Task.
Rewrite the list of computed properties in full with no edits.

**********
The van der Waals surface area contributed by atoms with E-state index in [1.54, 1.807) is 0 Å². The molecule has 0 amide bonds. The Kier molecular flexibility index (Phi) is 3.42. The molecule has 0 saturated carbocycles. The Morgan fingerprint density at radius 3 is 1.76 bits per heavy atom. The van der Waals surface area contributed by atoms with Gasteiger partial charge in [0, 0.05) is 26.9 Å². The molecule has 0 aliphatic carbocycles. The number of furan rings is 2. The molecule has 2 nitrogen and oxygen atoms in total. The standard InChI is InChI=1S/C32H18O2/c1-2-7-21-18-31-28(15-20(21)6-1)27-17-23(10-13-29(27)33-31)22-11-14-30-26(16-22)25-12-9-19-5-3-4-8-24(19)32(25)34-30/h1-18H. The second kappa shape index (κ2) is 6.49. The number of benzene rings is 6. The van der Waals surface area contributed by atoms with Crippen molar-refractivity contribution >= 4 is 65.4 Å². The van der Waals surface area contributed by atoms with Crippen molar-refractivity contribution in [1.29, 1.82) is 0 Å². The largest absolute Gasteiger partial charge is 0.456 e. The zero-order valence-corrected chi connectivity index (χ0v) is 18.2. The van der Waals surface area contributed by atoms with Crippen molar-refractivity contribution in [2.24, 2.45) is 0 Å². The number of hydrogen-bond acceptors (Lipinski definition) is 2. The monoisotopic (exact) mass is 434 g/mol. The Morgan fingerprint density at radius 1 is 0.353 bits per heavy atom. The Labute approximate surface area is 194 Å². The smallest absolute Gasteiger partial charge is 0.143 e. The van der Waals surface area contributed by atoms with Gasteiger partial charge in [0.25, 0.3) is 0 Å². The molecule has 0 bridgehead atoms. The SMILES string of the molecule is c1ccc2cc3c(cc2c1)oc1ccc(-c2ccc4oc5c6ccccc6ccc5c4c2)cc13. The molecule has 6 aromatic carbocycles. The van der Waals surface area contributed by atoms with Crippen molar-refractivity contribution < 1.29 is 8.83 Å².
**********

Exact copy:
The van der Waals surface area contributed by atoms with E-state index in [1.54, 1.807) is 0 Å². The molecule has 0 amide bonds. The Kier molecular flexibility index (Phi) is 3.42. The molecule has 0 saturated carbocycles. The Morgan fingerprint density at radius 3 is 1.76 bits per heavy atom. The van der Waals surface area contributed by atoms with Gasteiger partial charge in [0, 0.05) is 26.9 Å². The molecule has 0 aliphatic carbocycles. The number of furan rings is 2. The molecule has 2 nitrogen and oxygen atoms in total. The standard InChI is InChI=1S/C32H18O2/c1-2-7-21-18-31-28(15-20(21)6-1)27-17-23(10-13-29(27)33-31)22-11-14-30-26(16-22)25-12-9-19-5-3-4-8-24(19)32(25)34-30/h1-18H. The second kappa shape index (κ2) is 6.49. The number of benzene rings is 6. The van der Waals surface area contributed by atoms with Crippen molar-refractivity contribution >= 4 is 65.4 Å². The van der Waals surface area contributed by atoms with Crippen molar-refractivity contribution in [1.29, 1.82) is 0 Å². The largest absolute Gasteiger partial charge is 0.456 e. The zero-order valence-corrected chi connectivity index (χ0v) is 18.2. The van der Waals surface area contributed by atoms with Crippen molar-refractivity contribution in [2.24, 2.45) is 0 Å². The number of hydrogen-bond acceptors (Lipinski definition) is 2. The monoisotopic (exact) mass is 434 g/mol. The Morgan fingerprint density at radius 1 is 0.353 bits per heavy atom. The Labute approximate surface area is 194 Å². The smallest absolute Gasteiger partial charge is 0.143 e. The van der Waals surface area contributed by atoms with Gasteiger partial charge in [0.25, 0.3) is 0 Å². The molecule has 0 bridgehead atoms. The SMILES string of the molecule is c1ccc2cc3c(cc2c1)oc1ccc(-c2ccc4oc5c6ccccc6ccc5c4c2)cc13. The molecule has 6 aromatic carbocycles. The van der Waals surface area contributed by atoms with Crippen molar-refractivity contribution < 1.29 is 8.83 Å².